Independent Media has become a whipping post for some journalists - former employees who left under circumstances that would not look good on any CV, competitors posturing through the poison pens of their journalists and some, dare we say it, harbouring a more sinister motive. Their egregious claims and wilful snipes have ranged from blatant mistruths to selective amnesia.
In this five-part series, senior journalist Ayanda Mdluli unpacks the lies, fake news, curious claims and motives of writers Ferial Haffajee, Fikile-Ntsikelelo Moya, Alide Dasnois, Chris Whitfield and Dougie Oakes. Here is the truth about those who refuse to accept the transformation of the South African media.
Former City Press editor Ferial Haffajee, who appears to have made it her full-time job to attack and smear Independent Media (Indy), has painted a false picture that former Cape Times editor Alide Dasnois was hounded out of her job as soon as Dr Iqbal Survé bought the company in 2013.
In a piece published on Fin24, the country’s self-styled media torch-bearer and guardian of journalistic ethics chose to parrot a well-known lie that Dasnois and other white journalists were fired by Survé.
Even though Dasnois, under whose editorship Cape Times had no black African newsroom managers, parted ways with the company over her opposition to its new editorial philosophy and transformative agenda - Haffajee deliberately showered her with praise.
The fact that Cape Times under Dasnois was once accused of being generally racist and in Helen Zille’s pocket, counted for less. For Haffajee, Dasnois is a saint who can do no wrong.
Haffajee claimed that white journalists were forced out, either by Survé or then chief executive officer Tony Howard. This is also far from the truth.
What is true, though, is that the new owners set in place policies which removed seemingly racist privileges many employees had been allowed under the previous Irish owners.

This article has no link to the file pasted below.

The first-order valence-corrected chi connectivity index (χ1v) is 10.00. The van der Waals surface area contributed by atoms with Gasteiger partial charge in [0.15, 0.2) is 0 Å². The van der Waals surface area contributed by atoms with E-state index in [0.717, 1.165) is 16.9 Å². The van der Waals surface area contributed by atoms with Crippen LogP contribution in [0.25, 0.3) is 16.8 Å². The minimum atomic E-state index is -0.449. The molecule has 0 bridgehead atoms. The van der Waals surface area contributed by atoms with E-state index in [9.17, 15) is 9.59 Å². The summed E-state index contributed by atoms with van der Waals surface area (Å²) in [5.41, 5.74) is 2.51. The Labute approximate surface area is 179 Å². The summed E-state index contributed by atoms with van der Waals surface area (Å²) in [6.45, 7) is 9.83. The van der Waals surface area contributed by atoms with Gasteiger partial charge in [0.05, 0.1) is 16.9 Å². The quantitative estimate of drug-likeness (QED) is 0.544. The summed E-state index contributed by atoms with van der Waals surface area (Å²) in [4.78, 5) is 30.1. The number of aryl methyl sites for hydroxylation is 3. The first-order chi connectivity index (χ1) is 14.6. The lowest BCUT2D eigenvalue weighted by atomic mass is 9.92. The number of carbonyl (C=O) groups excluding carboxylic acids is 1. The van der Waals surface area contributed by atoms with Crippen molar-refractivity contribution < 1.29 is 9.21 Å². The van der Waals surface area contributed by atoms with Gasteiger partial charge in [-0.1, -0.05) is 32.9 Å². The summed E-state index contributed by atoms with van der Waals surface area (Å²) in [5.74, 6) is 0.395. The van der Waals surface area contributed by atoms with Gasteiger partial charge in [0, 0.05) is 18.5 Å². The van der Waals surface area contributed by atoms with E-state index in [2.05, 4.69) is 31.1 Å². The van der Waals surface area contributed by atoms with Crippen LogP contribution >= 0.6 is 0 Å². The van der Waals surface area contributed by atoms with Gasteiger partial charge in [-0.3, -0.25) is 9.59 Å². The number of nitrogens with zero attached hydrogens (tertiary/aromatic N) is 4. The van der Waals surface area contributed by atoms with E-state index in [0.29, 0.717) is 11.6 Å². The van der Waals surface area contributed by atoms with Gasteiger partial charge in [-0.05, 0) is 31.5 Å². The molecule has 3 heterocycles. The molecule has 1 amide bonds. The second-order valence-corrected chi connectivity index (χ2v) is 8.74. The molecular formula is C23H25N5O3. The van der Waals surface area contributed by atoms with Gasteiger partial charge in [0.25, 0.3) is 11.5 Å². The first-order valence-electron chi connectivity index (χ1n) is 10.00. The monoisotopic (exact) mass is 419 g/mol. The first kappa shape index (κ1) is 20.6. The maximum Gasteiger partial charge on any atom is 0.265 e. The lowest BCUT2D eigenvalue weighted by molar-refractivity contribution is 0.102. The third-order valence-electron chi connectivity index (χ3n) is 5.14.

These privileges included higher salaries, extended leave, rapid promotion, higher pensions and other benefits, and even the right to work from home.
Sadly, they were all afforded mainly to white journalists. Very few, if any, black journalists were accorded the same. It was not a question of experience or workflow output either, since at the time there were a number of outstanding black editors and executives (there are even more now).
Compounding this divide, I understand, was what was apparently two separate payrolls, with bonuses being paid out on a largely racial basis.
Given these circumstances, one can then make a fairly reasonable deduction that Survé, who has always spoken about a unified South Africa, would want to level the playing fields.
Survé simply instituted a policy which removed benefits based on race, and on the buddy network system, and created a workplace which was non-racial and merit-based. Bringing about equality does not amount to hounding anyone out of their jobs by all accounts.
If that is Haffajee and Dasnois’ interpretation, Franklin Leonard may have had them in mind when he said, “When you’re accustomed to privilege, equality feels like oppression.”
According to senior managers at Indy it was Chris Whitfield, former Independent Media Western Cape regional editor-in-chief, who instigated the removal of Dasnois from the Cape Times.
It’s also common knowledge that Dasnois refused to take up the position of the Labour Bulletin editor offered to her by Howard, stating that she refused to work under Sekunjalo and Survé.
So it was Dasnois’ own colleagues who put the final nail in her coffin, not Survé. Therefore, the myth that Dasnois was fired is just that.